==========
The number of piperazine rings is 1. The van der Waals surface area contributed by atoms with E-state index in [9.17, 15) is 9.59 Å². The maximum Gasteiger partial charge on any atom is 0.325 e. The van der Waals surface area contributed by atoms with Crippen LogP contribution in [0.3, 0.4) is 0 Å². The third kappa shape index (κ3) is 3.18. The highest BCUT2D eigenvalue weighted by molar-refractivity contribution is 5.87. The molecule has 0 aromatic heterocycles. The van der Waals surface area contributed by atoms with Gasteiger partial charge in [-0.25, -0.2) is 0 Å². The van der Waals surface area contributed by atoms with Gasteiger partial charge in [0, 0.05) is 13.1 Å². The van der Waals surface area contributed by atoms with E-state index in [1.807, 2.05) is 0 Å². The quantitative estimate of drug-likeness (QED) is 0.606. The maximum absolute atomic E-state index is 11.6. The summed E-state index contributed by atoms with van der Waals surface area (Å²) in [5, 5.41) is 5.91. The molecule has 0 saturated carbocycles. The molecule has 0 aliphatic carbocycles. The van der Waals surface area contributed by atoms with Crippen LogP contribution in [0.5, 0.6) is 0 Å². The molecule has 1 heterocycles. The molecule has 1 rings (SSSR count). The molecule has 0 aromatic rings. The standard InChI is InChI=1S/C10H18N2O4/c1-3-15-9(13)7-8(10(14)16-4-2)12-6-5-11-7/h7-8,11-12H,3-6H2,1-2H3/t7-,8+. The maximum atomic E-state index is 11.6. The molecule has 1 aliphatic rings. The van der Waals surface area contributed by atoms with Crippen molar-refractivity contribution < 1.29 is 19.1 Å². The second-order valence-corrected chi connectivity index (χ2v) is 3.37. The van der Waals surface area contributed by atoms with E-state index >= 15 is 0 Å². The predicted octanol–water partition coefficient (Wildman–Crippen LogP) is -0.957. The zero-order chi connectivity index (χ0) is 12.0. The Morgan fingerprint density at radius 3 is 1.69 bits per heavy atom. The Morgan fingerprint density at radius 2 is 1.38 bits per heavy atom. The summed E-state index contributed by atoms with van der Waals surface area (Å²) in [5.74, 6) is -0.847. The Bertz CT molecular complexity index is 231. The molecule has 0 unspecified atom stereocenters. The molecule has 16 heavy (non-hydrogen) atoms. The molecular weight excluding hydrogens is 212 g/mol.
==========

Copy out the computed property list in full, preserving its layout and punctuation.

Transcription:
The number of piperazine rings is 1. The van der Waals surface area contributed by atoms with E-state index in [9.17, 15) is 9.59 Å². The maximum Gasteiger partial charge on any atom is 0.325 e. The van der Waals surface area contributed by atoms with Crippen LogP contribution in [0.3, 0.4) is 0 Å². The third kappa shape index (κ3) is 3.18. The highest BCUT2D eigenvalue weighted by molar-refractivity contribution is 5.87. The molecule has 0 aromatic heterocycles. The van der Waals surface area contributed by atoms with Gasteiger partial charge in [-0.25, -0.2) is 0 Å². The van der Waals surface area contributed by atoms with Gasteiger partial charge in [0, 0.05) is 13.1 Å². The van der Waals surface area contributed by atoms with E-state index in [1.807, 2.05) is 0 Å². The quantitative estimate of drug-likeness (QED) is 0.606. The maximum absolute atomic E-state index is 11.6. The summed E-state index contributed by atoms with van der Waals surface area (Å²) in [5, 5.41) is 5.91. The molecule has 0 saturated carbocycles. The molecule has 0 aliphatic carbocycles. The van der Waals surface area contributed by atoms with Crippen LogP contribution in [0.5, 0.6) is 0 Å². The molecule has 1 heterocycles. The molecule has 1 rings (SSSR count). The molecule has 0 aromatic rings. The standard InChI is InChI=1S/C10H18N2O4/c1-3-15-9(13)7-8(10(14)16-4-2)12-6-5-11-7/h7-8,11-12H,3-6H2,1-2H3/t7-,8+. The maximum atomic E-state index is 11.6. The molecule has 1 aliphatic rings. The van der Waals surface area contributed by atoms with Crippen molar-refractivity contribution < 1.29 is 19.1 Å². The second-order valence-corrected chi connectivity index (χ2v) is 3.37. The van der Waals surface area contributed by atoms with E-state index >= 15 is 0 Å². The predicted octanol–water partition coefficient (Wildman–Crippen LogP) is -0.957. The zero-order chi connectivity index (χ0) is 12.0. The Morgan fingerprint density at radius 3 is 1.69 bits per heavy atom. The Morgan fingerprint density at radius 2 is 1.38 bits per heavy atom. The summed E-state index contributed by atoms with van der Waals surface area (Å²) in [5.74, 6) is -0.847. The Bertz CT molecular complexity index is 231. The molecule has 0 unspecified atom stereocenters. The molecule has 16 heavy (non-hydrogen) atoms. The molecular weight excluding hydrogens is 212 g/mol.